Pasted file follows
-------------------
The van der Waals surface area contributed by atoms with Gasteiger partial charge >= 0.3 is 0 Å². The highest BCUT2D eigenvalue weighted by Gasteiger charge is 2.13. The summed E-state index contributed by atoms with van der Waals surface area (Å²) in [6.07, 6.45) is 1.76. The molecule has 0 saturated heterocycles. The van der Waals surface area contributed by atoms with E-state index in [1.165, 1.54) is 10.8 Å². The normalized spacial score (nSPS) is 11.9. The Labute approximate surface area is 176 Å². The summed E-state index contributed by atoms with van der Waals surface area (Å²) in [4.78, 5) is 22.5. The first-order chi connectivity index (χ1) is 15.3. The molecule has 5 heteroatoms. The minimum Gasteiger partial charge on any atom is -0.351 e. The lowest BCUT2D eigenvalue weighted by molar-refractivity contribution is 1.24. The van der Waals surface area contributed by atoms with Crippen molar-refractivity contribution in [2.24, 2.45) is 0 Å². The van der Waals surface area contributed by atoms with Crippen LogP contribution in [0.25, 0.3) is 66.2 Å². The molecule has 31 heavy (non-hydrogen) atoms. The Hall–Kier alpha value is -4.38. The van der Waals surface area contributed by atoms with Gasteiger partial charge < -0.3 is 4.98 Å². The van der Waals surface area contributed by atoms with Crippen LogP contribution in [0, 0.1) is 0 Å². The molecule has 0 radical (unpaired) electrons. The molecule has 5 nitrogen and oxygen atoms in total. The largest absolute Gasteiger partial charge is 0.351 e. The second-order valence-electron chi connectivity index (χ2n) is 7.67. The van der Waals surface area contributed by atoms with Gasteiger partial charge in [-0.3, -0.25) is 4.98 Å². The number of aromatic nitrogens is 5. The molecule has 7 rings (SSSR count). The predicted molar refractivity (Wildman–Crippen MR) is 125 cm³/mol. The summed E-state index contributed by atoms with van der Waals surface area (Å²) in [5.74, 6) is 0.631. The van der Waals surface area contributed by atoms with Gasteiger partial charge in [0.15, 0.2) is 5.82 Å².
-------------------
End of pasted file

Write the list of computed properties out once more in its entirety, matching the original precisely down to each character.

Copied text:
The van der Waals surface area contributed by atoms with Gasteiger partial charge >= 0.3 is 0 Å². The highest BCUT2D eigenvalue weighted by Gasteiger charge is 2.13. The summed E-state index contributed by atoms with van der Waals surface area (Å²) in [6.07, 6.45) is 1.76. The molecule has 0 saturated heterocycles. The van der Waals surface area contributed by atoms with E-state index in [1.165, 1.54) is 10.8 Å². The normalized spacial score (nSPS) is 11.9. The Labute approximate surface area is 176 Å². The summed E-state index contributed by atoms with van der Waals surface area (Å²) in [4.78, 5) is 22.5. The first-order chi connectivity index (χ1) is 15.3. The molecule has 5 heteroatoms. The minimum Gasteiger partial charge on any atom is -0.351 e. The lowest BCUT2D eigenvalue weighted by molar-refractivity contribution is 1.24. The van der Waals surface area contributed by atoms with Crippen molar-refractivity contribution in [2.24, 2.45) is 0 Å². The van der Waals surface area contributed by atoms with Crippen LogP contribution in [0.25, 0.3) is 66.2 Å². The molecule has 31 heavy (non-hydrogen) atoms. The Hall–Kier alpha value is -4.38. The van der Waals surface area contributed by atoms with Gasteiger partial charge < -0.3 is 4.98 Å². The van der Waals surface area contributed by atoms with Crippen LogP contribution in [0, 0.1) is 0 Å². The molecule has 0 radical (unpaired) electrons. The molecule has 5 nitrogen and oxygen atoms in total. The largest absolute Gasteiger partial charge is 0.351 e. The second-order valence-electron chi connectivity index (χ2n) is 7.67. The van der Waals surface area contributed by atoms with Gasteiger partial charge in [-0.3, -0.25) is 4.98 Å². The number of aromatic nitrogens is 5. The molecule has 7 rings (SSSR count). The predicted molar refractivity (Wildman–Crippen MR) is 125 cm³/mol. The summed E-state index contributed by atoms with van der Waals surface area (Å²) in [5.74, 6) is 0.631. The van der Waals surface area contributed by atoms with Gasteiger partial charge in [0.15, 0.2) is 5.82 Å².